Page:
To illustrate the court's drawings on domestic interpretations of damages issues: Citing McCormick, Farnsworth refers to "certainty" (later modified to "reasonable certainty)" as a "distinctive contribution of the American courts". E. Allan Farnsworth, "Farnsworth on Contracts" (1990), vol. III at 252. "Incidental damages" is a UCC phrase. UCC Section 2-715(1). "Probable consequence" is also not a CISG term. The CISG's term is "possible consequence". Etc.

AN ALTERNATIVE LINE OF REASONING. An alternative approach is to center on Articles 7 and 74. This would lead to a different type of reasoning. Examples of such reasoning are:

Domestic Law

Article 7

ADDITIONAL GUIDANCE. For further data on reasoning that centers on Article 7 and for citations to international case law and other aids to interpreting Article 74, researchers are invited to hypertext link to:

Fifty CISG cases that cite Article 74 are identified. Also provided are citations to thirty-six court rulings on Article 82 of the 1964 Hague Uniform International Sales Law (ULIS): relevant to the interpretation of the language contained in CISG Article 74 because CISG Article 74 was taken from (and is substantively identical to) ULIS Article 82.

CAVEAT. Notwithstanding Article 7's impetus to uniformity, there is a side to all proceedings -- procedural conceptions -- that can lead to rulings on certain matters in accordance with the law of the forum instead of the Convention.

Domestic regimes have different procedural conceptions. And, if under domestic law a matter is regarded as procedural, it has been customary to rule on it in accordance with the law of the forum.

"POSSIBLE" CONSEQUENCES. In damages proceedings, one encounters a spectrum of words and phrases that can apply to losses that may be the consequence of a breach of contract. They include: "certain", "reasonably certain", "probable" or "likely", "speculative" [a word the District Court used to procedurally preclude evidence on one of buyer's damages claims (testimony on "indicated orders" that failed to materialize as opposed to "unfilled orders" for which loss of profit was allowed)] or "unlikely" or "remote". To this spectrum, the CISG adds its own word, "possible". There is controversy among commentators as to its meaning.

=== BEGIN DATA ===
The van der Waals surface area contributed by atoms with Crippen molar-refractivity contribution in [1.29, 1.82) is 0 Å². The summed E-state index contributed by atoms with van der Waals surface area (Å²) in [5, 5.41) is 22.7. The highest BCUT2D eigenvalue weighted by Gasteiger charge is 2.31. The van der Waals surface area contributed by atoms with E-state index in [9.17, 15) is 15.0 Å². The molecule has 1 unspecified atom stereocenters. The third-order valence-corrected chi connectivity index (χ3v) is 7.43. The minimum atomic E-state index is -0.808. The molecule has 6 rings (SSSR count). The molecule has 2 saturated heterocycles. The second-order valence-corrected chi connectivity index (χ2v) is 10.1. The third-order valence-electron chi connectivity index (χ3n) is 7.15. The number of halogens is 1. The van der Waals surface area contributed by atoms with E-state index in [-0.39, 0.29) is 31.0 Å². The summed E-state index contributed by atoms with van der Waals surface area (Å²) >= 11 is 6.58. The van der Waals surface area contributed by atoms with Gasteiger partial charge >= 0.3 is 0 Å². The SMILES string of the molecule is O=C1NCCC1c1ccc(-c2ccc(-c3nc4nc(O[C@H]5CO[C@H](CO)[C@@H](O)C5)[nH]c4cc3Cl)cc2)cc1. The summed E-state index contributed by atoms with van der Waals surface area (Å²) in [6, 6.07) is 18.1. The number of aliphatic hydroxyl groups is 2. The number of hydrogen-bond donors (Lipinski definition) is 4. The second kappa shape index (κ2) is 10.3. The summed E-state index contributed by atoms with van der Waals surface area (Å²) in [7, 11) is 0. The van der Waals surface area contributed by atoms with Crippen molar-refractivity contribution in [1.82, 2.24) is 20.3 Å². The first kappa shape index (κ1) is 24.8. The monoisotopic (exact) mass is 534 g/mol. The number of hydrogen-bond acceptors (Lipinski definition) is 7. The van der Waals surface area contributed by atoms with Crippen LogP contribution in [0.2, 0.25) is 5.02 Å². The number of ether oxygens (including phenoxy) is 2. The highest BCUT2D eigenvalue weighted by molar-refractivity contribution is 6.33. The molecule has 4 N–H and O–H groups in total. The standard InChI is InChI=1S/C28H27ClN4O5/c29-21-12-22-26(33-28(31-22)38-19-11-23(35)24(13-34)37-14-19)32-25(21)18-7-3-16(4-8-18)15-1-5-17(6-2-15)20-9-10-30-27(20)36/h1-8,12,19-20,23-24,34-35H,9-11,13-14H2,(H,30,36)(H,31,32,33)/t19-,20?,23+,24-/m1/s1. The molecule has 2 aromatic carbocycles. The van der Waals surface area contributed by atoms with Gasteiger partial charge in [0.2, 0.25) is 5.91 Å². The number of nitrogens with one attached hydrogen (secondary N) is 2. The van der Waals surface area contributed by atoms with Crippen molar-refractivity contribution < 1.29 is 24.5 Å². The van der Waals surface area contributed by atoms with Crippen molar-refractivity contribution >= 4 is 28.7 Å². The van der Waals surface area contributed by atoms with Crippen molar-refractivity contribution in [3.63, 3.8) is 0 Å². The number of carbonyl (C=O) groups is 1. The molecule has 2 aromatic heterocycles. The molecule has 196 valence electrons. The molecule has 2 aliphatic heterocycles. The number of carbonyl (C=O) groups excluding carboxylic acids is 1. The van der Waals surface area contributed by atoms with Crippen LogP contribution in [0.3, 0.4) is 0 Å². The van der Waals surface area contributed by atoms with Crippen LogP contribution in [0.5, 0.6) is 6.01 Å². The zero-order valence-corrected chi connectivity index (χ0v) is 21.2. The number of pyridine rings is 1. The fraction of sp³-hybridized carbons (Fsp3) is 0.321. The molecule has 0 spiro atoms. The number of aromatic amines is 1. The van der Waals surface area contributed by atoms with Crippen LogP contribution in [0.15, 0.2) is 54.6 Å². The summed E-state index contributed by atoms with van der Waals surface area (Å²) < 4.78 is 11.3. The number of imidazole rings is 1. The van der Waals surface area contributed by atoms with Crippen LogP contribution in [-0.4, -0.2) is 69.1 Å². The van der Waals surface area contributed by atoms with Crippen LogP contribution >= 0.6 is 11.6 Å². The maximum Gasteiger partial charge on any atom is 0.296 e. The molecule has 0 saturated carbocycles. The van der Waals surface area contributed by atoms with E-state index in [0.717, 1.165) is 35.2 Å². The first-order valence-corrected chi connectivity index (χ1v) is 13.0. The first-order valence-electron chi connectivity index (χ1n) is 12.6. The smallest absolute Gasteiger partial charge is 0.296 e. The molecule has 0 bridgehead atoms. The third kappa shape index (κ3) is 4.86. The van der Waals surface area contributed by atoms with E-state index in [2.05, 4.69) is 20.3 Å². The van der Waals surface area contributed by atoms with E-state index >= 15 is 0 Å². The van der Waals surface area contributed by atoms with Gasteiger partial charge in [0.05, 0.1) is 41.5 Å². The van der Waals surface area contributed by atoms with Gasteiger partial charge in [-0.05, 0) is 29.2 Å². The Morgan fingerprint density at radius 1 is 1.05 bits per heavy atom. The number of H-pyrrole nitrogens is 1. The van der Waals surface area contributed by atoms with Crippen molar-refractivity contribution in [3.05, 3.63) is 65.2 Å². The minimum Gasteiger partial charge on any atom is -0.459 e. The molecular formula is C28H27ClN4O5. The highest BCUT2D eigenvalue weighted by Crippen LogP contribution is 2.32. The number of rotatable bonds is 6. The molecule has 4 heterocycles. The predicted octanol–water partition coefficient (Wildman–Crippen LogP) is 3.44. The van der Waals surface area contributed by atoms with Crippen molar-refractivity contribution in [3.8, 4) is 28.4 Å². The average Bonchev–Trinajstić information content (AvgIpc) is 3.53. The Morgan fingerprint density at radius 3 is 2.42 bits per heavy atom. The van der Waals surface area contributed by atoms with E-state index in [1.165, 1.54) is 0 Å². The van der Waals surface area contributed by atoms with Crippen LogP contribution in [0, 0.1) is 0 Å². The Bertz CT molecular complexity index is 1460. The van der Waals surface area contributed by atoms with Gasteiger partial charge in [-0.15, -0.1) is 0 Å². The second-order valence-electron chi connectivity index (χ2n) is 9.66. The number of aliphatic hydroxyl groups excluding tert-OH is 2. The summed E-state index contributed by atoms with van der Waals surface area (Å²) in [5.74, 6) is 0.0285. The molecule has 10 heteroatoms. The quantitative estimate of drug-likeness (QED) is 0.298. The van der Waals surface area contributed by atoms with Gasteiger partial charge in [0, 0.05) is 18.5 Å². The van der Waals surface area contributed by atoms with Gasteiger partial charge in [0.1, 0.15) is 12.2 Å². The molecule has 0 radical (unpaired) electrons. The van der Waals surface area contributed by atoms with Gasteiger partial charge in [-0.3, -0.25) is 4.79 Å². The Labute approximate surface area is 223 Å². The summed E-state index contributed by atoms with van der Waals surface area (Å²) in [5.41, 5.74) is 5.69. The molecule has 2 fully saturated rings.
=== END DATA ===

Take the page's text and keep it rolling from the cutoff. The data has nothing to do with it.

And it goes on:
Interest. The District Court stated: "[Buyer] is entitled to pre-judgment interest pursuant to . . . CISG Article 78. Because Article 78 does not specify the rate of interest to be applied, the court in its discretion awards [buyer] pre-judgment interest at the United States Treasury Bill rate as set forth in 28 U.S.C. § 1961(a)." The Circuit Court of Appeals affirmed this ruling without comment. Relevant issues include: rate of interest, and accrual of interest.

Article 78 states: "If a party fails to pay the price or any other sum that is in arrears, the other party is entitled to interest on it, without prejudice to any claim for damages recoverable under article 74."

The United States Code (law of the forum) states: "Interest shall be allowed on any money judgment in a civil case recovered in a District Court. . . . Such interest shall be calculated from the date of the entry of the judgment, at a rate equal to the coupon issue yield equivalent (as determined by the Secretary of the Treasury) of the average accepted auction price for the last auction of fifty-two week United States Treasury bills settled immediately prior to the date of the judgment." 28 U.S.C. § 1961(a) (1988).

ACCRUAL OF INTEREST. Article 78 refers to interest on a "sum that is in arrears". Does this authorize pre-judgment interest? Commentators have reasoned as follows.

Also relevant is whether accrual of interest (rate of interest also) is regarded as a procedural or a substantive matter.